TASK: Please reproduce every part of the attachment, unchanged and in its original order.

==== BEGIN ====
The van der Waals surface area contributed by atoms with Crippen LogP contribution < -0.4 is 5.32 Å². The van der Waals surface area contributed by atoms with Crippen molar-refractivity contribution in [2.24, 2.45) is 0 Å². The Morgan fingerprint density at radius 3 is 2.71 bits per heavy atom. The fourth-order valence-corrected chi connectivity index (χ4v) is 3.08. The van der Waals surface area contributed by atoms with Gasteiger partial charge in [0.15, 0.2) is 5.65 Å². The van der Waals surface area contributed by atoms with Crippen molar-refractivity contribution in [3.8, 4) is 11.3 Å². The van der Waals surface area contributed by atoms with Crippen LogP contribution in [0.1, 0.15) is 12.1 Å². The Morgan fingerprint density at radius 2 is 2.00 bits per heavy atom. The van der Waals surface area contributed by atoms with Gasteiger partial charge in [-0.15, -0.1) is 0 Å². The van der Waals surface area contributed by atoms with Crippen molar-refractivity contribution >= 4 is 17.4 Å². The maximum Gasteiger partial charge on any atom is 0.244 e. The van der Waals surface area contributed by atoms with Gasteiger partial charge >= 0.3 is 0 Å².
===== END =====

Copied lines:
The van der Waals surface area contributed by atoms with Crippen LogP contribution < -0.4 is 5.32 Å². The van der Waals surface area contributed by atoms with Crippen molar-refractivity contribution in [2.24, 2.45) is 0 Å². The Morgan fingerprint density at radius 3 is 2.71 bits per heavy atom. The fourth-order valence-corrected chi connectivity index (χ4v) is 3.08. The van der Waals surface area contributed by atoms with Gasteiger partial charge in [0.15, 0.2) is 5.65 Å². The van der Waals surface area contributed by atoms with Crippen molar-refractivity contribution in [3.8, 4) is 11.3 Å². The van der Waals surface area contributed by atoms with Crippen LogP contribution in [0.1, 0.15) is 12.1 Å². The Morgan fingerprint density at radius 2 is 2.00 bits per heavy atom. The van der Waals surface area contributed by atoms with Gasteiger partial charge in [-0.15, -0.1) is 0 Å². The van der Waals surface area contributed by atoms with Crippen molar-refractivity contribution >= 4 is 17.4 Å². The maximum Gasteiger partial charge on any atom is 0.244 e. The van der Waals surface area contributed by atoms with Gasteiger partial charge >= 0.3 is 0 Å².